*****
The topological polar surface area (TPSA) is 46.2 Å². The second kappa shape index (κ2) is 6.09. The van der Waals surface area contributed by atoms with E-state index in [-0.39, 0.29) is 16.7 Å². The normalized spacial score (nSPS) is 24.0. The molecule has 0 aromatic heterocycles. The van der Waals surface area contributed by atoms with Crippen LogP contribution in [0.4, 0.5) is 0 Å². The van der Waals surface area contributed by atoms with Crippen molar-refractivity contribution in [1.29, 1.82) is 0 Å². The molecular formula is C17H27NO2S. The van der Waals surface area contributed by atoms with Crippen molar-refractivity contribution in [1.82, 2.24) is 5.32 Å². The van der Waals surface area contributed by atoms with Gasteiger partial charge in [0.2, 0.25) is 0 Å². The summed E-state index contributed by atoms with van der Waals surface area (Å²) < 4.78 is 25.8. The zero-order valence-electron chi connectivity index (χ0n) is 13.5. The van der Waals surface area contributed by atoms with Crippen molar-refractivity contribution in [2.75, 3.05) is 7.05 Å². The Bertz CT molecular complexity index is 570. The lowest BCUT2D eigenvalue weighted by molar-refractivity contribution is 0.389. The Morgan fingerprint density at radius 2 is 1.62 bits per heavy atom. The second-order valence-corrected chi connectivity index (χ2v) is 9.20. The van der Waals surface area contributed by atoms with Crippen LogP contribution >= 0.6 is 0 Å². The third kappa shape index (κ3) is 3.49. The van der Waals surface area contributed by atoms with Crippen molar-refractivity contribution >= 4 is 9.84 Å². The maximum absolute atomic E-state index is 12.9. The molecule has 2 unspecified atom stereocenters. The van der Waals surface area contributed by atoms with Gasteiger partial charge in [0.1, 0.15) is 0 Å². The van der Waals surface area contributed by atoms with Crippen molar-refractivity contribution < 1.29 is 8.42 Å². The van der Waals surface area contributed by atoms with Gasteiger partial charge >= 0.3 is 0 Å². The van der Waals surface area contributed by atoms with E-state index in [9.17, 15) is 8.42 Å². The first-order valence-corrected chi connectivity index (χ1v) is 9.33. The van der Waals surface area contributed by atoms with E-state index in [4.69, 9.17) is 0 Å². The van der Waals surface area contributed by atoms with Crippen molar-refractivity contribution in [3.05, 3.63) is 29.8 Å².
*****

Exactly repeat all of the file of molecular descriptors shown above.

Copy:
The topological polar surface area (TPSA) is 46.2 Å². The second kappa shape index (κ2) is 6.09. The van der Waals surface area contributed by atoms with E-state index in [-0.39, 0.29) is 16.7 Å². The normalized spacial score (nSPS) is 24.0. The molecule has 0 aromatic heterocycles. The van der Waals surface area contributed by atoms with Crippen LogP contribution in [0.4, 0.5) is 0 Å². The van der Waals surface area contributed by atoms with Crippen molar-refractivity contribution in [1.29, 1.82) is 0 Å². The molecular formula is C17H27NO2S. The van der Waals surface area contributed by atoms with Crippen molar-refractivity contribution in [1.82, 2.24) is 5.32 Å². The van der Waals surface area contributed by atoms with Gasteiger partial charge in [0.2, 0.25) is 0 Å². The summed E-state index contributed by atoms with van der Waals surface area (Å²) < 4.78 is 25.8. The zero-order valence-electron chi connectivity index (χ0n) is 13.5. The van der Waals surface area contributed by atoms with Crippen molar-refractivity contribution in [2.75, 3.05) is 7.05 Å². The Bertz CT molecular complexity index is 570. The lowest BCUT2D eigenvalue weighted by molar-refractivity contribution is 0.389. The Morgan fingerprint density at radius 2 is 1.62 bits per heavy atom. The second-order valence-corrected chi connectivity index (χ2v) is 9.20. The van der Waals surface area contributed by atoms with Crippen LogP contribution >= 0.6 is 0 Å². The third kappa shape index (κ3) is 3.49. The van der Waals surface area contributed by atoms with Crippen molar-refractivity contribution >= 4 is 9.84 Å². The maximum absolute atomic E-state index is 12.9. The molecule has 2 unspecified atom stereocenters. The van der Waals surface area contributed by atoms with Gasteiger partial charge in [0.1, 0.15) is 0 Å². The van der Waals surface area contributed by atoms with Crippen molar-refractivity contribution < 1.29 is 8.42 Å². The van der Waals surface area contributed by atoms with Gasteiger partial charge >= 0.3 is 0 Å². The van der Waals surface area contributed by atoms with E-state index in [9.17, 15) is 8.42 Å². The first-order valence-corrected chi connectivity index (χ1v) is 9.33. The van der Waals surface area contributed by atoms with E-state index in [4.69, 9.17) is 0 Å². The van der Waals surface area contributed by atoms with Crippen molar-refractivity contribution in [3.05, 3.63) is 29.8 Å².